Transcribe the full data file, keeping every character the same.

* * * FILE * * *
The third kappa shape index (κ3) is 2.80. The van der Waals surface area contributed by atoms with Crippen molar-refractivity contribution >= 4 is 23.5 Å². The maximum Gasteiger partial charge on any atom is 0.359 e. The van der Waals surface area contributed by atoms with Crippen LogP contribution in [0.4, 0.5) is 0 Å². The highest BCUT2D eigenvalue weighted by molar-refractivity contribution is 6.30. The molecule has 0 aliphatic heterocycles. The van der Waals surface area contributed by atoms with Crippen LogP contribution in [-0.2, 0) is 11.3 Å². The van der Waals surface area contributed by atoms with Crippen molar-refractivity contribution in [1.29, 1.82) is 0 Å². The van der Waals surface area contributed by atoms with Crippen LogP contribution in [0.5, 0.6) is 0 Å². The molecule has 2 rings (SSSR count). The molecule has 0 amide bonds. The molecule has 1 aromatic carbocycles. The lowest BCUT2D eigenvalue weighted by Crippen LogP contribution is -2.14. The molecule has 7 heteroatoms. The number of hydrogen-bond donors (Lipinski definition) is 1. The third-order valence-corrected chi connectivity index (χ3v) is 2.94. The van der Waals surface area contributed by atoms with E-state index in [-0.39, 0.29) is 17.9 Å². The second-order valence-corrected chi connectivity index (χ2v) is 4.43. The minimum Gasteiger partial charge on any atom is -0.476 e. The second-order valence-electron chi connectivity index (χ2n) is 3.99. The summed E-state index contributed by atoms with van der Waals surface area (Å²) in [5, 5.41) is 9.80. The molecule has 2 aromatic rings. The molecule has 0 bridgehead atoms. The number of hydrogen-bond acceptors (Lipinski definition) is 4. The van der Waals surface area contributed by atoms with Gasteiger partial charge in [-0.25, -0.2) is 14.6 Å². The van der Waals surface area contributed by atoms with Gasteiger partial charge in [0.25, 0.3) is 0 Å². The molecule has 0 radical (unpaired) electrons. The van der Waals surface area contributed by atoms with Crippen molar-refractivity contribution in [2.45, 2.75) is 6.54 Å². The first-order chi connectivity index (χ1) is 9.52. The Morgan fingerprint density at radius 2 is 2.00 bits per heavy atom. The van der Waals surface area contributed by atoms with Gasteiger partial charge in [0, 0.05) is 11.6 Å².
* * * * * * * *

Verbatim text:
The third kappa shape index (κ3) is 2.80. The van der Waals surface area contributed by atoms with Crippen molar-refractivity contribution >= 4 is 23.5 Å². The maximum Gasteiger partial charge on any atom is 0.359 e. The van der Waals surface area contributed by atoms with Crippen LogP contribution in [0.4, 0.5) is 0 Å². The highest BCUT2D eigenvalue weighted by molar-refractivity contribution is 6.30. The molecule has 0 aliphatic heterocycles. The van der Waals surface area contributed by atoms with Crippen LogP contribution in [-0.2, 0) is 11.3 Å². The van der Waals surface area contributed by atoms with Crippen molar-refractivity contribution in [1.29, 1.82) is 0 Å². The van der Waals surface area contributed by atoms with Crippen LogP contribution in [0.5, 0.6) is 0 Å². The molecule has 2 rings (SSSR count). The molecule has 0 amide bonds. The molecule has 1 aromatic carbocycles. The lowest BCUT2D eigenvalue weighted by Crippen LogP contribution is -2.14. The molecule has 7 heteroatoms. The number of hydrogen-bond donors (Lipinski definition) is 1. The third-order valence-corrected chi connectivity index (χ3v) is 2.94. The van der Waals surface area contributed by atoms with E-state index in [-0.39, 0.29) is 17.9 Å². The second-order valence-corrected chi connectivity index (χ2v) is 4.43. The minimum Gasteiger partial charge on any atom is -0.476 e. The second-order valence-electron chi connectivity index (χ2n) is 3.99. The summed E-state index contributed by atoms with van der Waals surface area (Å²) in [5, 5.41) is 9.80. The molecule has 2 aromatic rings. The molecule has 0 bridgehead atoms. The number of hydrogen-bond acceptors (Lipinski definition) is 4. The van der Waals surface area contributed by atoms with Gasteiger partial charge in [-0.25, -0.2) is 14.6 Å². The van der Waals surface area contributed by atoms with Gasteiger partial charge in [0.25, 0.3) is 0 Å². The molecule has 0 radical (unpaired) electrons. The van der Waals surface area contributed by atoms with Crippen molar-refractivity contribution in [2.45, 2.75) is 6.54 Å². The first-order chi connectivity index (χ1) is 9.52. The Morgan fingerprint density at radius 2 is 2.00 bits per heavy atom. The van der Waals surface area contributed by atoms with Gasteiger partial charge in [0, 0.05) is 11.6 Å².